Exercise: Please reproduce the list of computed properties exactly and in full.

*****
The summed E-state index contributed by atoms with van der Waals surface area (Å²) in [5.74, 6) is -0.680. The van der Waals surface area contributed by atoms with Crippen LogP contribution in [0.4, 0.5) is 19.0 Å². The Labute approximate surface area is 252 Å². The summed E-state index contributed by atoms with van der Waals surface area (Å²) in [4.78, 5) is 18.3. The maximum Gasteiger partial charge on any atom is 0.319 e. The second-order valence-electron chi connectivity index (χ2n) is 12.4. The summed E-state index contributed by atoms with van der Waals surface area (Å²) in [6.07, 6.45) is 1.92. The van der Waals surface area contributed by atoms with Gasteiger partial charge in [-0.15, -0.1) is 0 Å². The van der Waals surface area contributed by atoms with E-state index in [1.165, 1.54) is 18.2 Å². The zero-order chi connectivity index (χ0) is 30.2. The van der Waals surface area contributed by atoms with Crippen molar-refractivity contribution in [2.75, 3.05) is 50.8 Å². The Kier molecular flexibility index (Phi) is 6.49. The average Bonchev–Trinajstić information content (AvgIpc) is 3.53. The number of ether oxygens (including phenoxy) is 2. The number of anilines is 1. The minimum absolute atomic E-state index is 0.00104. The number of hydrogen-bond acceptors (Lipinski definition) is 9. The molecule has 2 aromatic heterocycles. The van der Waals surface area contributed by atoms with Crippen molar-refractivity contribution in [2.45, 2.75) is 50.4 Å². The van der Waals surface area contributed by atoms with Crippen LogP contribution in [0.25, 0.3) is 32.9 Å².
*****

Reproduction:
The summed E-state index contributed by atoms with van der Waals surface area (Å²) in [5.74, 6) is -0.680. The van der Waals surface area contributed by atoms with Crippen LogP contribution in [0.4, 0.5) is 19.0 Å². The Labute approximate surface area is 252 Å². The summed E-state index contributed by atoms with van der Waals surface area (Å²) in [4.78, 5) is 18.3. The maximum Gasteiger partial charge on any atom is 0.319 e. The second-order valence-electron chi connectivity index (χ2n) is 12.4. The summed E-state index contributed by atoms with van der Waals surface area (Å²) in [6.07, 6.45) is 1.92. The van der Waals surface area contributed by atoms with Gasteiger partial charge in [-0.15, -0.1) is 0 Å². The van der Waals surface area contributed by atoms with E-state index in [1.165, 1.54) is 18.2 Å². The zero-order chi connectivity index (χ0) is 30.2. The van der Waals surface area contributed by atoms with Crippen molar-refractivity contribution in [2.75, 3.05) is 50.8 Å². The Kier molecular flexibility index (Phi) is 6.49. The average Bonchev–Trinajstić information content (AvgIpc) is 3.53. The number of ether oxygens (including phenoxy) is 2. The number of anilines is 1. The minimum absolute atomic E-state index is 0.00104. The number of hydrogen-bond acceptors (Lipinski definition) is 9. The molecule has 2 aromatic heterocycles. The van der Waals surface area contributed by atoms with Crippen molar-refractivity contribution in [2.45, 2.75) is 50.4 Å². The van der Waals surface area contributed by atoms with Crippen LogP contribution in [0.25, 0.3) is 32.9 Å².